Taking a cue from Twitter and Facebook, Google is adding social features to its Reader software and tightening the link between Google profiles and its other services.
The distribution of internal Twitter documents by a hacker has revived doubts about the security of cloud computing. But Google wants everyone to know that security tools are available for those who want to use them.
Part of Google's security strategy for Chrome involves the use of 'silent updates,' browser patches downloaded without specific authorization by the user. It's a controversial practice because spyware and malware also download files without the express consent of users.
Making calls using Google Voice just got easier, thanks to two new mobile apps.
Lotus Notes customers now have an easy way to move to Google Apps, thanks to Google's new Notes migration tool.
On Friday, Dana Wagner, senior competition counsel for Google, published a post on Google's Public Policy blog that asks the question, "Is free an antitrust issue?"
With Chrome OS, Google aims to make the Web the primary platform for software development.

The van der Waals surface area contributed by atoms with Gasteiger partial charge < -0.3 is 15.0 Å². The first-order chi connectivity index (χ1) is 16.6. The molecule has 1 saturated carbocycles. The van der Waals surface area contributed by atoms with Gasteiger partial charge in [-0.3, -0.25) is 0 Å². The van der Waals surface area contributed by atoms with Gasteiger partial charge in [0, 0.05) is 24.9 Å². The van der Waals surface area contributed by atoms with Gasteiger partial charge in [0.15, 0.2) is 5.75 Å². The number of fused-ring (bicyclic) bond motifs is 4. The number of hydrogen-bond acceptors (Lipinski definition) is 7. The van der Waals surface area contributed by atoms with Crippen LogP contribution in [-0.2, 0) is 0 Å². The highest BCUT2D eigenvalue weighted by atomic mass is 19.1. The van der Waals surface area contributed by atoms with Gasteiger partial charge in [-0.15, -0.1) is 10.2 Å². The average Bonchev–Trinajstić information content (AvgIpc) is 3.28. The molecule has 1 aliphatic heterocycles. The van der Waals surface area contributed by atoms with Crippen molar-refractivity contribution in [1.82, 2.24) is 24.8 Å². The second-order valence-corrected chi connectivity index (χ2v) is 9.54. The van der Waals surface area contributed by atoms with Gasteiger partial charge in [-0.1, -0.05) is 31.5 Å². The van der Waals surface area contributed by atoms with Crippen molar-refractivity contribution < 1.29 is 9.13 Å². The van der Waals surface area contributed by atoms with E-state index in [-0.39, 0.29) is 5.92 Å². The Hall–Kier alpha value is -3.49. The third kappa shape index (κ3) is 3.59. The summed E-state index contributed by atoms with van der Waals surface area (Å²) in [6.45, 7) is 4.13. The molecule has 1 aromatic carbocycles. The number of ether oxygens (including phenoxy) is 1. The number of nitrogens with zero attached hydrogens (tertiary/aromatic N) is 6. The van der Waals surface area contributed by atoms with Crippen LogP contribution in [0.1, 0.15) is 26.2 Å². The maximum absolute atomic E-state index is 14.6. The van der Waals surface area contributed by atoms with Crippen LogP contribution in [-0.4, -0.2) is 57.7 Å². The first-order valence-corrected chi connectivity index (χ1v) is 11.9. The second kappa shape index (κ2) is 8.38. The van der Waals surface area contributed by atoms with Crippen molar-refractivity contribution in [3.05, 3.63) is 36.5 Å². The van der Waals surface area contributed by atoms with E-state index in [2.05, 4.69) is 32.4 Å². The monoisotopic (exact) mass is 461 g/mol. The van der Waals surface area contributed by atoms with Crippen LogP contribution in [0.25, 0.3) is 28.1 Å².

You should probably know where you are. But in case you don't, you can now find out using Google Maps' new My Location service.
Surging surveillance data threatens to overwhelm the military's ability to deal with the information. A report from a defense advisory group is calling for new data analysis technology and for taking a cue from Google.
Chrome OS, Google's newly announced operating system, isn't just a swipe at Microsoft. It's an attempt to realize the cloud computing future that Google's been predicting.
Taking the fight to Microsoft's doorstep, Google has announced Chrome OS, a new operating system for netbooks and desktop computers.
Bowing to pressure from its enterprise clients, Google has finally removed the beta label from Google Apps. For Gmail, the oldest component of Google Apps, this marks the end of over five years in beta.
Internet marketers have agreed on a set of seven principles for online ads to foster consumer trust and forestall government regulation.
The privacy controls at Facebook are getting reworked in the hope that users will choose to be more open.
Microsoft's new Bing search engine is slowly gaining ground against the competition. But that may not be enough to change the dynamics of the search market.
To promote greater government transparency and public access to information, US CIO Vivek Kundra has launched a new Web site for tracking spending on government IT projects.